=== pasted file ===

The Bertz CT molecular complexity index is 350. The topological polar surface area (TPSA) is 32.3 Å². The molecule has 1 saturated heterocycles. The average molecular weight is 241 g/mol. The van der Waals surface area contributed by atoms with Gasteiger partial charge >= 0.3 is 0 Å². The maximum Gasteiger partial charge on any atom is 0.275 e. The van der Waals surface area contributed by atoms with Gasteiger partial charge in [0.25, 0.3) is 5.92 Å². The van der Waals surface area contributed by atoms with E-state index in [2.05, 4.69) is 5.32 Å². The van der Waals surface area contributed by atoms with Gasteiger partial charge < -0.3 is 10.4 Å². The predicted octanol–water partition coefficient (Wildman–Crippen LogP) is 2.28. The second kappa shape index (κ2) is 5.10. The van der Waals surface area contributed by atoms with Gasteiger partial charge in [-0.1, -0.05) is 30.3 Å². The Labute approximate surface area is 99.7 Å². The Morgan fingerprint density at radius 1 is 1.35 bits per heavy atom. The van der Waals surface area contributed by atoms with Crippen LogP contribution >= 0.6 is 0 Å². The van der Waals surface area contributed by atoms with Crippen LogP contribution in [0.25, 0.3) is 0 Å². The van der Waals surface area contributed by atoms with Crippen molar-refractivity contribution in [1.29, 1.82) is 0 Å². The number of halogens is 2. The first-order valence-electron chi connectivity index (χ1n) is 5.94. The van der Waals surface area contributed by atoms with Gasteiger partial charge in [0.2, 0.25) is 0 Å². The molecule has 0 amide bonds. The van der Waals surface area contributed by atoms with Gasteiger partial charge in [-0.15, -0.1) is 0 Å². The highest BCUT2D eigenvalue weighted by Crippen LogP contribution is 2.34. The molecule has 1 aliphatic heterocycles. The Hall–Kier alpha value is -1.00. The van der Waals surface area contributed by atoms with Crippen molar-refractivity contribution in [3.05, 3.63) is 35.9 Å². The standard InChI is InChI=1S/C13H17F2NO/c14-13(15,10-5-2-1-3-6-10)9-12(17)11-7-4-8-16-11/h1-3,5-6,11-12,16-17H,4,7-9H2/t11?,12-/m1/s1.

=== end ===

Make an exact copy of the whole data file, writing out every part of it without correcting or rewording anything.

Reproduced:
The Bertz CT molecular complexity index is 350. The topological polar surface area (TPSA) is 32.3 Å². The molecule has 1 saturated heterocycles. The average molecular weight is 241 g/mol. The van der Waals surface area contributed by atoms with Gasteiger partial charge >= 0.3 is 0 Å². The maximum Gasteiger partial charge on any atom is 0.275 e. The van der Waals surface area contributed by atoms with Gasteiger partial charge in [0.25, 0.3) is 5.92 Å². The van der Waals surface area contributed by atoms with E-state index in [2.05, 4.69) is 5.32 Å². The van der Waals surface area contributed by atoms with Gasteiger partial charge < -0.3 is 10.4 Å². The predicted octanol–water partition coefficient (Wildman–Crippen LogP) is 2.28. The second kappa shape index (κ2) is 5.10. The van der Waals surface area contributed by atoms with Gasteiger partial charge in [-0.1, -0.05) is 30.3 Å². The Labute approximate surface area is 99.7 Å². The Morgan fingerprint density at radius 1 is 1.35 bits per heavy atom. The van der Waals surface area contributed by atoms with Crippen LogP contribution >= 0.6 is 0 Å². The van der Waals surface area contributed by atoms with Crippen LogP contribution in [0.25, 0.3) is 0 Å². The van der Waals surface area contributed by atoms with Crippen molar-refractivity contribution in [1.29, 1.82) is 0 Å². The number of halogens is 2. The first-order valence-electron chi connectivity index (χ1n) is 5.94. The van der Waals surface area contributed by atoms with Gasteiger partial charge in [0.2, 0.25) is 0 Å². The molecule has 0 amide bonds. The van der Waals surface area contributed by atoms with Gasteiger partial charge in [-0.15, -0.1) is 0 Å². The highest BCUT2D eigenvalue weighted by Crippen LogP contribution is 2.34. The molecule has 1 aliphatic heterocycles. The Hall–Kier alpha value is -1.00. The van der Waals surface area contributed by atoms with Crippen molar-refractivity contribution in [3.05, 3.63) is 35.9 Å². The standard InChI is InChI=1S/C13H17F2NO/c14-13(15,10-5-2-1-3-6-10)9-12(17)11-7-4-8-16-11/h1-3,5-6,11-12,16-17H,4,7-9H2/t11?,12-/m1/s1.